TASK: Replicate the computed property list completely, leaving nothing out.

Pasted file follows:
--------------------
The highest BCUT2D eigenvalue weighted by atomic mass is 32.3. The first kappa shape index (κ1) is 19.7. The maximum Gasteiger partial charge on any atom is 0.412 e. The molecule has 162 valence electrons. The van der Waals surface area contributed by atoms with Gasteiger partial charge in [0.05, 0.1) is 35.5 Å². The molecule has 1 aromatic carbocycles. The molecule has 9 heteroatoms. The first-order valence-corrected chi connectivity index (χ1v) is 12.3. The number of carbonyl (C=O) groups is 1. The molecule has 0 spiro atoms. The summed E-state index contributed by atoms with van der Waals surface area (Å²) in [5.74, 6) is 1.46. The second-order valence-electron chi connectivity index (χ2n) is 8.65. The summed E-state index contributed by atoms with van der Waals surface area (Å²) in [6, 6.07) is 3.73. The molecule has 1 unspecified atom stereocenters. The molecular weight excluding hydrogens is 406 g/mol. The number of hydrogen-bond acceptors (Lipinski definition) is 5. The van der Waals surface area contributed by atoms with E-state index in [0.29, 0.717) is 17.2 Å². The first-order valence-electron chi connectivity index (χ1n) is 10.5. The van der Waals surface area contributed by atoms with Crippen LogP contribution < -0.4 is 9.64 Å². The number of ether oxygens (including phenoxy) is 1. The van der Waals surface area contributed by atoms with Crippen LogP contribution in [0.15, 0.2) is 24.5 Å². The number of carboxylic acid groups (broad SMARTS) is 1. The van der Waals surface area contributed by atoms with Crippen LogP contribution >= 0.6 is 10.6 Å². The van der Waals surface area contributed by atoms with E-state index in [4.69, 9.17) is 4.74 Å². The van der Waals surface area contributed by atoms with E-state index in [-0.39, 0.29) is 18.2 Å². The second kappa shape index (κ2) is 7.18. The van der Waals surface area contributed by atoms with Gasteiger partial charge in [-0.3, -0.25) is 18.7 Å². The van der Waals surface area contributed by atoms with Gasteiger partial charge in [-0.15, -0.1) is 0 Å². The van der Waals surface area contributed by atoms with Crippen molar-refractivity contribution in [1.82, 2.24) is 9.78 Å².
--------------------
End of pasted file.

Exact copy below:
The highest BCUT2D eigenvalue weighted by atomic mass is 32.3. The first kappa shape index (κ1) is 19.7. The maximum Gasteiger partial charge on any atom is 0.412 e. The molecule has 162 valence electrons. The van der Waals surface area contributed by atoms with Gasteiger partial charge in [0.05, 0.1) is 35.5 Å². The molecule has 1 aromatic carbocycles. The molecule has 9 heteroatoms. The first-order valence-corrected chi connectivity index (χ1v) is 12.3. The number of carbonyl (C=O) groups is 1. The molecule has 0 spiro atoms. The summed E-state index contributed by atoms with van der Waals surface area (Å²) in [5.74, 6) is 1.46. The second-order valence-electron chi connectivity index (χ2n) is 8.65. The summed E-state index contributed by atoms with van der Waals surface area (Å²) in [6, 6.07) is 3.73. The molecule has 1 unspecified atom stereocenters. The molecular weight excluding hydrogens is 406 g/mol. The number of hydrogen-bond acceptors (Lipinski definition) is 5. The van der Waals surface area contributed by atoms with E-state index in [0.29, 0.717) is 17.2 Å². The first-order valence-electron chi connectivity index (χ1n) is 10.5. The van der Waals surface area contributed by atoms with Crippen LogP contribution < -0.4 is 9.64 Å². The number of ether oxygens (including phenoxy) is 1. The van der Waals surface area contributed by atoms with Crippen LogP contribution in [0.15, 0.2) is 24.5 Å². The number of carboxylic acid groups (broad SMARTS) is 1. The van der Waals surface area contributed by atoms with Crippen LogP contribution >= 0.6 is 10.6 Å². The van der Waals surface area contributed by atoms with E-state index in [4.69, 9.17) is 4.74 Å². The van der Waals surface area contributed by atoms with E-state index in [-0.39, 0.29) is 18.2 Å². The second kappa shape index (κ2) is 7.18. The van der Waals surface area contributed by atoms with Gasteiger partial charge in [-0.3, -0.25) is 18.7 Å². The van der Waals surface area contributed by atoms with Gasteiger partial charge in [-0.15, -0.1) is 0 Å². The van der Waals surface area contributed by atoms with Crippen molar-refractivity contribution in [1.82, 2.24) is 9.78 Å².